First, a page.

Despite the fact that enterprise cybersecurity investment has surged dramatically in recent years, businesses still feel less secure. As a result, it’s critical to rethink enterprise cybersecurity architectures and implement more holistic security models.
Digital transformation and innovation will account for half of all IT spending by 2024, according to IDC FutureScape: Worldwide IT Industry 2020 Predictions. Digitally transformed businesses will account for half of global GDP by 2023.
This indicates a rapidly growing trend in IT innovation, and it is only prudent that each new evolution of business operations be accompanied by cybersecurity transformation. After all, even non-IT-focused businesses today face the fact that a company is only as successful as it is secure.
More importantly, the industry is already seeing some of technology’s transformative impacts, especially because COVID-19 has driven many organizations to embrace more mobile and distributed workforces. However, it is well understood that cybersecurity threats are dynamic, changing their nature in response to new technology.
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The Need for Cybersecurity Transformation
Businesses cannot afford to cling to legacy cybersecurity strategies in order to compete in today’s and tomorrow’s business worlds. The goal, however, is not to relinquish the technical controls that have ensured company cyber-security for years. While traditional measures, including antivirus software, firewalls, and IPS, are still useful, they must be integrated into the organization’s broader cybersecurity program rather than operating in silos.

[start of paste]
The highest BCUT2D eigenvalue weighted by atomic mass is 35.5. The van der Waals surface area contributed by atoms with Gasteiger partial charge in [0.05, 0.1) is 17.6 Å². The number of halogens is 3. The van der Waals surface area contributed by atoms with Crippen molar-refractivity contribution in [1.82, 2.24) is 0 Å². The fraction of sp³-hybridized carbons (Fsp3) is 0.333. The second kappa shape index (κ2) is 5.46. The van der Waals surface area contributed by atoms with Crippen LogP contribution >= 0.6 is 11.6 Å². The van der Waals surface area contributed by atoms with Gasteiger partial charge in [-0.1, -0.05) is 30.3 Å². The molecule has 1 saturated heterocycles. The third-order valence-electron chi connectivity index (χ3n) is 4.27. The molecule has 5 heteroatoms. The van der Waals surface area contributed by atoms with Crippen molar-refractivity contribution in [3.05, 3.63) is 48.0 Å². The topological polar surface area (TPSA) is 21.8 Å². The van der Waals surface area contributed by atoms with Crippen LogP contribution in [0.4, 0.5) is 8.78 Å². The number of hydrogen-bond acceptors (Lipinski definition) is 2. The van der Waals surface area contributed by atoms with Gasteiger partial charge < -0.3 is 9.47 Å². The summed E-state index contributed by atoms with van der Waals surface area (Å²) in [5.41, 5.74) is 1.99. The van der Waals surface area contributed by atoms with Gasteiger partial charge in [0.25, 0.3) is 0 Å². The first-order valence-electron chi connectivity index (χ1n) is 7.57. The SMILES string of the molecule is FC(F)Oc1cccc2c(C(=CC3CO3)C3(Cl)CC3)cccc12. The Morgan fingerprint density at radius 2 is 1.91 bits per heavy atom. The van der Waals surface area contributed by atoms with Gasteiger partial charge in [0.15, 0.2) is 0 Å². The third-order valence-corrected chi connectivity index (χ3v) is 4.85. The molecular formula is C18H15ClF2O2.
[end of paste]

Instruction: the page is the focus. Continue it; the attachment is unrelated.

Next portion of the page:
To begin, businesses must take a new approach to cybersecurity investment. There’s plenty of evidence that more money doesn’t always equal better protection. According to Accenture’s State of Cybersecurity Resilience 2021 report, 82 percent of business leaders said their cybersecurity spending has increased since 2020. Despite this, the average number of attacks per organization has increased by 31% year over year.
This isn’t just a coincidence. The business world has shifted from infrastructure-centric to data-centric over time. Budgets for cybersecurity must also reflect this shift. Enterprises can better assess the actual costs and impact of their cybersecurity efforts by focusing on data rather than infrastructure protection solutions.
Because cybersecurity teams can only defend against attacks that they can see, more spending does not ensure protection. Unseen attacks, on the other hand, are more real, with zero-day attacks leading the way.
Organizations must take a more offensive strategy to traditionally defensive cybersecurity in light of these escalating attacks. Because cyber-threats are continually evolving, active protection is required to keep one step ahead of the game.
It combines a variety of technologies, including big data, advanced analytics, and machine learning, to find hidden risks in the massive amounts of data generated from hundreds of thousands of systems. It continuously scans, detects, and responds to emerging risks using a combination of human analysts and automated algorithms. In essence, active defense entails focusing on every possible attack vector before it becomes dangerous.
It’s important to remember, nevertheless, that the strength of an active defense approach is a continuous, comprehensive assessment of cyber-risks and security awareness. This necessitates the use of cyber-risk quantification (CRQ).
Organizations must begin with a thorough assessment of their present condition and threat profile, and then develop a metrics-based improvement strategy. Quantification leads to understanding, which can help companies in putting in place defenses against cyber-attacks and developing plans for safeguarding their most valuable assets – data, reputation, intellectual property, and bottom line.
Businesses can channel their best efforts toward the most pressing concerns by assessing the probability and effect of probable incidents.
Clearly, cybersecurity is no longer simply about the technology utilized, but also about how to foster a cyber-defense culture within a company and link its goals with the company’s overall business goals.
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